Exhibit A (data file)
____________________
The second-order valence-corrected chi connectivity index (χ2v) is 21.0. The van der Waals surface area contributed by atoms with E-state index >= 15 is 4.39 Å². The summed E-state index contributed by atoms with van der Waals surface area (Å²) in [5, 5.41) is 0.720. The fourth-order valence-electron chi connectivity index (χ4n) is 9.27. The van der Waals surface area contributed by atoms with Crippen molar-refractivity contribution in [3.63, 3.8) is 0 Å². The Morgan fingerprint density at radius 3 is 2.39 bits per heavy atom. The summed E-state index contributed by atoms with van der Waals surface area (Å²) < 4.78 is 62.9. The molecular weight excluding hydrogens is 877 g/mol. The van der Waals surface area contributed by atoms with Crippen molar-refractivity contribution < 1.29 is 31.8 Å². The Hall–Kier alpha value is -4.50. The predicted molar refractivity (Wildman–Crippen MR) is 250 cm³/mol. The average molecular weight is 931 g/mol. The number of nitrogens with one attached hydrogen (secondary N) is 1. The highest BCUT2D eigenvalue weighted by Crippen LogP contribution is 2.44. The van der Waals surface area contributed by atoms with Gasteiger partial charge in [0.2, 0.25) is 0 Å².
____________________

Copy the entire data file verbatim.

The second-order valence-corrected chi connectivity index (χ2v) is 21.0. The van der Waals surface area contributed by atoms with E-state index >= 15 is 4.39 Å². The summed E-state index contributed by atoms with van der Waals surface area (Å²) in [5, 5.41) is 0.720. The fourth-order valence-electron chi connectivity index (χ4n) is 9.27. The van der Waals surface area contributed by atoms with Crippen molar-refractivity contribution in [3.63, 3.8) is 0 Å². The Morgan fingerprint density at radius 3 is 2.39 bits per heavy atom. The summed E-state index contributed by atoms with van der Waals surface area (Å²) < 4.78 is 62.9. The molecular weight excluding hydrogens is 877 g/mol. The van der Waals surface area contributed by atoms with Crippen molar-refractivity contribution < 1.29 is 31.8 Å². The Hall–Kier alpha value is -4.50. The predicted molar refractivity (Wildman–Crippen MR) is 250 cm³/mol. The average molecular weight is 931 g/mol. The number of nitrogens with one attached hydrogen (secondary N) is 1. The highest BCUT2D eigenvalue weighted by Crippen LogP contribution is 2.44. The van der Waals surface area contributed by atoms with Gasteiger partial charge in [0.2, 0.25) is 0 Å².